The state Department of Transportation has determined the Highway 20 interchange and the northbound College Way on-ramp to be the “worst performers” on Interstate 5 through Skagit County, according to a recently completed study.
Transportation spokesperson RB McKeon said other areas of concern along Interstate 5 through Burlington and Mount Vernon are the bridge over the Skagit River, the Kincaid Street on-ramp and the Cook Road interchange.
These trouble spots were determined through a Department of Transportation analysis of the interstate between Cook Road north of Burlington and Old Highway 99 south of Mount Vernon, an online survey and feedback from area stakeholders.
“We are really investigators trying to figure out what exactly is wrong with the (highway) system that needs to be fixed,” Mount Baker Area Planning and Engineering Services Manager Todd Carlson said.
The state received 750 responses to its online survey.
The survey component of the state’s work was used to allow drivers to either collaborate or dispute the department’s analysis.
“The public’s feedback is extremely valuable,” said McKeon. “We want to see people participate because what is decided will affect them.”
Carlson said the department found drivers are using the interstate both for commuting and for local trips.
“There is a lot of use by people simply going to the store,” he said.
A similar study of the interstate in Bellingham found 60% of travel covered three interchanges, telling the department drivers were not using local streets because they were too congested.
McKeon said a majority of survey respondents experienced congestion on the interstate.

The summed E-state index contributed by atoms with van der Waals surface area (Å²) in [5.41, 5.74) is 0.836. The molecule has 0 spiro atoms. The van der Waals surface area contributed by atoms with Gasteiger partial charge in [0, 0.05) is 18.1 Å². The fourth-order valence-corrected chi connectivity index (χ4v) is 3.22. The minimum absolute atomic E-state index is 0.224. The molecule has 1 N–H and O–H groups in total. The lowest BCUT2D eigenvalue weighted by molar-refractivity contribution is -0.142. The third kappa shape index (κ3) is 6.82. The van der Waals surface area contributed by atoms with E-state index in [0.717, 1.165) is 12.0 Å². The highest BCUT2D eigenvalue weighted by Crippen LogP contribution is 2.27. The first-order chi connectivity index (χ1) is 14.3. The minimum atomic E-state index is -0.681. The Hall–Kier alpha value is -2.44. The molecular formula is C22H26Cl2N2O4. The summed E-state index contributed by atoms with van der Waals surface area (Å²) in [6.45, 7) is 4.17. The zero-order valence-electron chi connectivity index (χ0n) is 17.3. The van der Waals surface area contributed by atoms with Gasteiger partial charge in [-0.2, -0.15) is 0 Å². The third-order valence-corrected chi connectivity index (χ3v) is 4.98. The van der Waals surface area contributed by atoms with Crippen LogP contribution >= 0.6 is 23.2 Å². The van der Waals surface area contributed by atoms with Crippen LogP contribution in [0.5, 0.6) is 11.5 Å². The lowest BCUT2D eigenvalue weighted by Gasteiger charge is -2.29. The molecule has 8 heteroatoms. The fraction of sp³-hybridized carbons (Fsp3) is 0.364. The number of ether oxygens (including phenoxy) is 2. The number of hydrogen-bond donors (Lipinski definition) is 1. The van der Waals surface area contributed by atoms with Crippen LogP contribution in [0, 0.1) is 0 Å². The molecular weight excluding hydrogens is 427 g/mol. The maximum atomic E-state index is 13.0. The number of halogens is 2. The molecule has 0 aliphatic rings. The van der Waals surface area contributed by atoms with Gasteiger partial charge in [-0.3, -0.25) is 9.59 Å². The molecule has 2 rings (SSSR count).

And when speeds start to drop, there are more collisions, Carlson said.
“Some of the worst collisions tended to occur on that southbound approach to SR 20,” he added. “And we found ourselves asking why? Sight distance isn’t bad; there’s room. We still don’t really know why because we haven’t really dug deep enough into it to see why these weird things are happening there and the public collaborated that. So people are experiencing what the data is telling us.”
The Cook Road interchange remains troublesome, as well.
“Really, the anomaly in the corridor is the Cook Road interchange, and it’s one that has been on our minds as well as on the minds of residents in Sedro-Woolley,” Carlson said.
The problem is when a train is passing in the area, traffic backs up onto I-5.
While a fix to the issue has been identified and it’s in the regional plan, it has yet to be funded. The fix would involve using signals and sensors to better clear the traffic.
“When trains finish crossing, it takes forever to clear the backup,” Carlson said. “With a signal, you can coordinate that so traffic can move through quickly.”
A similar system in Whatcom County solved 80% of the traffic flow problem. However, it had a price tag well into the millions of dollars.
Carlson said now that the state has a better idea of I-5 problem areas in the county, it can begin to look for remedies. He compared it to the doctor who doesn’t quite have a specific diagnosis for a patient’s illness.
“We are trying to figure out what is ailing this 60-year-old patient of pavement,” he said. “These are old roads and we don’t have all the answers. We feel good about what was accomplished because it didn’t cost a lot of money to do.”
Funding for improvements is an issue, especially with the state being required to work on fish passage projects over the next nine years that will cost $3 billion.
“Culverts and paving are our priorities now,” Carlson said. “Then if we have anything left over, we will work on safety.”
The Department of Transportation does not see safety as being a significant issue on Interstate 5 in Skagit County because there hasn’t been, as Carlson puts it, “horrific, 18-car pile-ups with multiple fatalities, which is obviously fortunate.”